Trendsetting Blockchain Projects?
We’re not saying that any of these particular blockchain applications heralds the return of a bubble comparable to the ICO mania. However, the re-emergence of a crypto bubble at some future point seems inevitable. Part of that bubble is likely to flow into some sector of the crypto economy which does away with traditional limitations. After all, cryptocurrency allows people to shortcut regulations, which is both good and bad…
Skirting regulation is positive in the sense that those making the rules at the highest level tend to do so for self-interested reasons. Retaining or extending their monopoly over money and economic control is clearly the priority, rather than ensuring the general monetary situation is optimal.
The negative side of such disruption is that all the protective regulation put in place in response to decades of fraud and failure is done away with. Most people just aren’t used to operating in such a risky environment and soon suffer the financial consequences.
While we don’t recommend for or against investment in any of the projects, here are some of the more theoretically promising ones we’ve noticed:
#1. Decentralized Finance: Bitcoin Enhanced (CBE & XBE)
While Bitcoin Enhanced might sound like just another forkcoin, it’s actually far more interesting than another Bitcoin clone. Unlike typical ICO blockchain projects, Bitcoin Enhanced works on the Waves platform and is only traded over the Waves decentralized exchange. This makes Bitcoin Enhanced quite unique, as most DeFi projects require you to buy Ethereum for access.
As an example of an interesting DeFi application, Bitcoin Enhanced functions similar to a hedge fund… the difference being that all its operations are automated via smart contract. The token’s developers developed a trading algorithm, known as Phi, which proved successful in commodities and Bitcoin trading. The Bitcoin Enhanced token was designed as a way for investors to gain exposure to the Phi algorithm without any of the usual restrictions and regulations associated with hedge funds traded over traditional markets.
The algorithm is fairly simple; it takes a long position in Bitcoin but exits the market when it forecasts an imminent dip. Since Bitcoin Enhanced was launched, this strategy has proven about twice as profitable as simply buying and holding Bitcoin. One benefit of their approach is that unlike Bitcoin futures or derivatives traded on traditional markets, there’s no linkage between Bitcoin Enhanced and the traditional financial / fiat / taxation system.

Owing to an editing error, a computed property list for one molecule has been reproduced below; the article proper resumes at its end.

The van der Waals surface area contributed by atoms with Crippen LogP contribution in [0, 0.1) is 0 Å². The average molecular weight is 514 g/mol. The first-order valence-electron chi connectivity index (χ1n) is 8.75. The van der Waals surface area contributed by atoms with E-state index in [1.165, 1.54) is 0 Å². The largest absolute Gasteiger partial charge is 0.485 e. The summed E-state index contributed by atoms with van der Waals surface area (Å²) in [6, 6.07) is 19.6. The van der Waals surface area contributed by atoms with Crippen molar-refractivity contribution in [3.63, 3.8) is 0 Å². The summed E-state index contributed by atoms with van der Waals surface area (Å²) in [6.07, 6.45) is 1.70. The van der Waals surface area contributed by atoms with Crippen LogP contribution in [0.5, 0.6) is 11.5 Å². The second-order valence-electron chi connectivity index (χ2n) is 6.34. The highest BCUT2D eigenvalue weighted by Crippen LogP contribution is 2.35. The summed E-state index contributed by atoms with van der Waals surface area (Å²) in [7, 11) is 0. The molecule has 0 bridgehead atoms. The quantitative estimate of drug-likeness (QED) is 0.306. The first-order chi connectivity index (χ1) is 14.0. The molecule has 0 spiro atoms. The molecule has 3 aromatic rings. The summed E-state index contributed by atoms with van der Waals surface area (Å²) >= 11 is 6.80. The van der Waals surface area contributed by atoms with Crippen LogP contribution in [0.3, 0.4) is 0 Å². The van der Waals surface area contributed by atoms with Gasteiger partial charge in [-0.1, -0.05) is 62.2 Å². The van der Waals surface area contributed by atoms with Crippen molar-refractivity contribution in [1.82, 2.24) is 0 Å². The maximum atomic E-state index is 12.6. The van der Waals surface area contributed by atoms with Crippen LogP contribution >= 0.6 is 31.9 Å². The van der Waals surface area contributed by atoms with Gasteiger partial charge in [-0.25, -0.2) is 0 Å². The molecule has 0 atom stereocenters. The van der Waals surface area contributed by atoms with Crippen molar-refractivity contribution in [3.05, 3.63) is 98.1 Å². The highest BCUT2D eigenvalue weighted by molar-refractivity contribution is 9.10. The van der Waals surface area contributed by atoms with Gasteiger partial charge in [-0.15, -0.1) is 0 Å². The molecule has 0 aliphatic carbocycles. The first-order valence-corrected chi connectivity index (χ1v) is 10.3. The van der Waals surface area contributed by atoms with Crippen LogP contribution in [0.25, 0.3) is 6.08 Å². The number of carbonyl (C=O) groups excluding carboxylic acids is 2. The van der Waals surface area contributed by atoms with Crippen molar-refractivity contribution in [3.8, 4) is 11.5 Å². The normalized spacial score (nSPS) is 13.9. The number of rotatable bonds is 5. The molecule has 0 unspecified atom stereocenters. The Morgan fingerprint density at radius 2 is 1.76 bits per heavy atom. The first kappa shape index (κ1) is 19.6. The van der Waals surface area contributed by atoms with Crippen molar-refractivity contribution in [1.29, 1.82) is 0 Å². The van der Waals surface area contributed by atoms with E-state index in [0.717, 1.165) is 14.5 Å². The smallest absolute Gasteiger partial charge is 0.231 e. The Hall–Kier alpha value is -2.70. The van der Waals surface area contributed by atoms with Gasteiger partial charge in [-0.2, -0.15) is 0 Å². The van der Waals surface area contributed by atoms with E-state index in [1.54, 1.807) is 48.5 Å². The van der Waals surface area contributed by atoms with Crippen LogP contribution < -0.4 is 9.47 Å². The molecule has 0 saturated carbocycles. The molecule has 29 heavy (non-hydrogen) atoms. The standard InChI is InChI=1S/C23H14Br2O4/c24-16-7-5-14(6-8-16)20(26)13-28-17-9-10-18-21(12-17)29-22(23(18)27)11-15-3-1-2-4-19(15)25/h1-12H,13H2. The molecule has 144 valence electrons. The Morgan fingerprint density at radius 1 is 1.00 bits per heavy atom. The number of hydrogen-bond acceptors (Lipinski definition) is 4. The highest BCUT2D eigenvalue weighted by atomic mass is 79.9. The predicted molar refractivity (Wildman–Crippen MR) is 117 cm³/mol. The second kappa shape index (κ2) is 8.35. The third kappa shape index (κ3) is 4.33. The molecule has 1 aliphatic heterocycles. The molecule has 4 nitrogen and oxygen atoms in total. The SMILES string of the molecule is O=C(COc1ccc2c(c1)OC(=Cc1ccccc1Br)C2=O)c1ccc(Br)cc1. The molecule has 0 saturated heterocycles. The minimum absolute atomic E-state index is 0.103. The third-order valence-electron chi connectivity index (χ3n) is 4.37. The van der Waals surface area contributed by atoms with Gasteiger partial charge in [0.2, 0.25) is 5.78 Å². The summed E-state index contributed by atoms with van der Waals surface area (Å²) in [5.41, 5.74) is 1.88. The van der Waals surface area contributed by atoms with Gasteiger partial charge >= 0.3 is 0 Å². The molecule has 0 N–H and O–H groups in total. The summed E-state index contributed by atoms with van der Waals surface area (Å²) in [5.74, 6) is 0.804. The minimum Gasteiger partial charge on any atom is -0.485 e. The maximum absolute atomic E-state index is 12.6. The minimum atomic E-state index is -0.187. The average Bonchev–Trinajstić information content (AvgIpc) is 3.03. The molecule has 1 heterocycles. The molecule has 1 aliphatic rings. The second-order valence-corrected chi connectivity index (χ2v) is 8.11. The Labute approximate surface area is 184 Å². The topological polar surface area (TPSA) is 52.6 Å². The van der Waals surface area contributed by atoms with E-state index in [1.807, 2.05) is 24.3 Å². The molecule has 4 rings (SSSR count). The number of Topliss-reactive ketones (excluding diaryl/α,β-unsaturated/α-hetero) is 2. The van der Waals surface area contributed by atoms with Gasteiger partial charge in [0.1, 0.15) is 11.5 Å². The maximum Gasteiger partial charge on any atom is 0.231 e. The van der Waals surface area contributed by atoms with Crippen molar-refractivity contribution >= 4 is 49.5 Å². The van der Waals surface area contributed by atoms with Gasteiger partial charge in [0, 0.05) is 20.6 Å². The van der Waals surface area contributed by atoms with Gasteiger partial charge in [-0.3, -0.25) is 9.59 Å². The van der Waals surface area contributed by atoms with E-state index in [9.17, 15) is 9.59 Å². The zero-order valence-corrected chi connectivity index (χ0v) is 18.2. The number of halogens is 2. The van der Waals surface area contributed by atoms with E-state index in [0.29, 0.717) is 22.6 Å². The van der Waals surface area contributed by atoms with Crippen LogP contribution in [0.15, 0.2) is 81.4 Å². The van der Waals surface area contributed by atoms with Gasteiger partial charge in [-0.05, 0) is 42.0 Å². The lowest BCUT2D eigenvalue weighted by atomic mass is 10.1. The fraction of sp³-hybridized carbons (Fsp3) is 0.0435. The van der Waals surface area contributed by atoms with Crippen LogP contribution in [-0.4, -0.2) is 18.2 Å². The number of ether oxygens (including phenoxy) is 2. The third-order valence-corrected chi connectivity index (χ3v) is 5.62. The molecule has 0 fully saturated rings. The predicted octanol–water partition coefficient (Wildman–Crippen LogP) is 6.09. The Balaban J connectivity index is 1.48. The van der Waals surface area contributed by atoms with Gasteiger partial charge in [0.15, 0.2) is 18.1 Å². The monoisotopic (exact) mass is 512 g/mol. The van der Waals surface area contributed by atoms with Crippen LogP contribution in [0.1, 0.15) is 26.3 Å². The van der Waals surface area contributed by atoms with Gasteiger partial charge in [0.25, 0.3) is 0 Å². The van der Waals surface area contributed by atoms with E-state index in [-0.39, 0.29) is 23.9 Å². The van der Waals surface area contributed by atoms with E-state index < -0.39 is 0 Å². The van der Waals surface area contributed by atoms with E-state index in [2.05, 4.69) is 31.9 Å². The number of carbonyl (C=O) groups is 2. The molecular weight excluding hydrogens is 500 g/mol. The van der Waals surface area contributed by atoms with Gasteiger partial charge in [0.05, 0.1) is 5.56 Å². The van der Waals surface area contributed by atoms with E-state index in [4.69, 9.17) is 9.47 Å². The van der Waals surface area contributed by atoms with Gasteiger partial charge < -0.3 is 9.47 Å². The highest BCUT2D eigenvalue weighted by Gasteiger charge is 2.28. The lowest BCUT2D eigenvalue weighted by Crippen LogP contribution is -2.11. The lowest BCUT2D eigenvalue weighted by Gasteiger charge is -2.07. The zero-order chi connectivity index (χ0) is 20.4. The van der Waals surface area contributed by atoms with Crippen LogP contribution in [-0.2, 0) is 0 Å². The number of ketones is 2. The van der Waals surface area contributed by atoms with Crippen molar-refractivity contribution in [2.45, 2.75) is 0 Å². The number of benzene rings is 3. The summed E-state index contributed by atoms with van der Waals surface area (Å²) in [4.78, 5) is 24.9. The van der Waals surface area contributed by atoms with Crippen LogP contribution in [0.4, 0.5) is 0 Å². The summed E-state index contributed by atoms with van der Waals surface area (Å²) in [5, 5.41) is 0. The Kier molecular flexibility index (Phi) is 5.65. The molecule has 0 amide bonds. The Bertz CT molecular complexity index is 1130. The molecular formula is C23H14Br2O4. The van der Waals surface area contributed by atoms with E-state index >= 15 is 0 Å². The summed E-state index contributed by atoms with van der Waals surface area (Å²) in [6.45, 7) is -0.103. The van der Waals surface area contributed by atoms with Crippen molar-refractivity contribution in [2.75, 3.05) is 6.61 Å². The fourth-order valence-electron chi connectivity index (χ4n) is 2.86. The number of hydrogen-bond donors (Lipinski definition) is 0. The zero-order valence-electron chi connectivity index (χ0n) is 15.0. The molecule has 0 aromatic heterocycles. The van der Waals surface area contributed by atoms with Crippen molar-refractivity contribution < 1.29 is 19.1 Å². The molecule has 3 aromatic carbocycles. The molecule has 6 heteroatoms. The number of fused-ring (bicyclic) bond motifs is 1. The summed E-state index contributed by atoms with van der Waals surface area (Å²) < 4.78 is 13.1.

Bitcoin Enhanced is a synthetic, meaning it has no direct linkage to the underlying asset either: Bitcoin in this case. This contrasts with say, Bakkt’s upcoming futures market which is backed 1:1 by real Bitcoin. As discussed above on the topic of regulation as a double-edged sword; this opens financial products like hedge funds to everyone in the world but also presents new risks. Bitcoin Enhanced is certainly an interesting approach, which could lead to an explosion of similar ventures in the years ahead.
#2. Initial Exchange Offering: Unus Sed LEO Tokens (LEO)
LEO tokens were launched on the Bitfinex exchange and raised an impressive $1 billion. This total is particularly notable given that the IEO only ran between the 5th and 13th of May this year. For comparison, a study released in October of 2018 estimated that ICOs had raised a combined $20 billion.
Unus Sed LEO was created by Bitfinex as an “exchange token,” which benefits users of the exchange primarily by reducing their fees for common exchange operations: trading, lending, withdrawal, and deposit.
Each LEO token is currently worth $1.19, which is a 19 cent (or percent) gain over the initial sale price of $1. The total market cap of these tokens is $1.18 billion. It was sold only to persons registered with Bitfinex for compliance reasons. It works as an ERC20 token on the Ethereum blockchain, so to make use of it you’ll need to buy Ethereum; a small amount is all you need for the LEO contract’s gas costs.
The massive amount raised by this token, and similar amounts for other exchange coins, suggests that major crypto companies are well-positioned when it comes to fundraising. Instead of trying to get listed on traditional markets and having to comply with a lot of regulation and pay a financial firm to conduct their IPO, crypto companies have the expertise to issue their own IEO tokens. Exchanges are particularly well-positioned here, as they can keep everything in-house.
As for the token’s strange name, it’s a quote in Latin from one of Aesop’s fables.
#3. Security Token Offerings:
tZERO is an interesting development from Overstock, one of the earliest online retailers to accept Bitcoin. They aim to establish a regulated and compliant platform on which STOs can be launched in future. As the STO market is still nascent, the current drive is to establish a solid STO platform. Another strong contender is Polymath.